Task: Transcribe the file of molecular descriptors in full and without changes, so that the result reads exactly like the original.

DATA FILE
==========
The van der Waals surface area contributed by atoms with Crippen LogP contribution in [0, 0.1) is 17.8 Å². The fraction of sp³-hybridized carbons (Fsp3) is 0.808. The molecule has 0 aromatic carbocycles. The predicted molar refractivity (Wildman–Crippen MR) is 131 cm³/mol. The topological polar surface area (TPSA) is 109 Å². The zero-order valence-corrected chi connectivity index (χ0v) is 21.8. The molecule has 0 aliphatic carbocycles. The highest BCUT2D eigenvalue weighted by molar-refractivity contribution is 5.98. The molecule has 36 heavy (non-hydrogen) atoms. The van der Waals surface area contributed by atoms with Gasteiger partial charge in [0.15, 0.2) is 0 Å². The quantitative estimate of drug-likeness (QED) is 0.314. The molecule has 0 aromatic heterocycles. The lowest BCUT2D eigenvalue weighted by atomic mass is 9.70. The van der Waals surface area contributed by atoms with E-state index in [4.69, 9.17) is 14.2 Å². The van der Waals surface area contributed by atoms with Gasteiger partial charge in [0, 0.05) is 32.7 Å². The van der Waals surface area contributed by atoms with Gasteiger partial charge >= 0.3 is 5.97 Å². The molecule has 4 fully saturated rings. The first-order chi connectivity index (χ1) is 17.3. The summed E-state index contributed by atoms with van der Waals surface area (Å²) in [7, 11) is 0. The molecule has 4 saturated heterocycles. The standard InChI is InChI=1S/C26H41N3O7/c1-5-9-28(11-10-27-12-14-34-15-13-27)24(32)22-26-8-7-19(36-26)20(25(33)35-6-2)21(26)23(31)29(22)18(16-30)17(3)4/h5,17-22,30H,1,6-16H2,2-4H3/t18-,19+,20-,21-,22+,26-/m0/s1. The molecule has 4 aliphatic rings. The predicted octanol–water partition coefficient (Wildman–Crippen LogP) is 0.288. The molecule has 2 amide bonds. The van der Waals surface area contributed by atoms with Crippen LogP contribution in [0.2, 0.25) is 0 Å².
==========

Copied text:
The van der Waals surface area contributed by atoms with Crippen LogP contribution in [0, 0.1) is 17.8 Å². The fraction of sp³-hybridized carbons (Fsp3) is 0.808. The molecule has 0 aromatic carbocycles. The predicted molar refractivity (Wildman–Crippen MR) is 131 cm³/mol. The topological polar surface area (TPSA) is 109 Å². The zero-order valence-corrected chi connectivity index (χ0v) is 21.8. The molecule has 0 aliphatic carbocycles. The highest BCUT2D eigenvalue weighted by molar-refractivity contribution is 5.98. The molecule has 36 heavy (non-hydrogen) atoms. The van der Waals surface area contributed by atoms with Gasteiger partial charge in [0.15, 0.2) is 0 Å². The quantitative estimate of drug-likeness (QED) is 0.314. The molecule has 0 aromatic heterocycles. The lowest BCUT2D eigenvalue weighted by atomic mass is 9.70. The van der Waals surface area contributed by atoms with E-state index in [4.69, 9.17) is 14.2 Å². The van der Waals surface area contributed by atoms with Gasteiger partial charge in [0, 0.05) is 32.7 Å². The van der Waals surface area contributed by atoms with Gasteiger partial charge >= 0.3 is 5.97 Å². The molecule has 4 fully saturated rings. The first-order chi connectivity index (χ1) is 17.3. The summed E-state index contributed by atoms with van der Waals surface area (Å²) in [7, 11) is 0. The molecule has 4 saturated heterocycles. The standard InChI is InChI=1S/C26H41N3O7/c1-5-9-28(11-10-27-12-14-34-15-13-27)24(32)22-26-8-7-19(36-26)20(25(33)35-6-2)21(26)23(31)29(22)18(16-30)17(3)4/h5,17-22,30H,1,6-16H2,2-4H3/t18-,19+,20-,21-,22+,26-/m0/s1. The molecule has 4 aliphatic rings. The predicted octanol–water partition coefficient (Wildman–Crippen LogP) is 0.288. The molecule has 2 amide bonds. The van der Waals surface area contributed by atoms with Crippen LogP contribution in [0.2, 0.25) is 0 Å².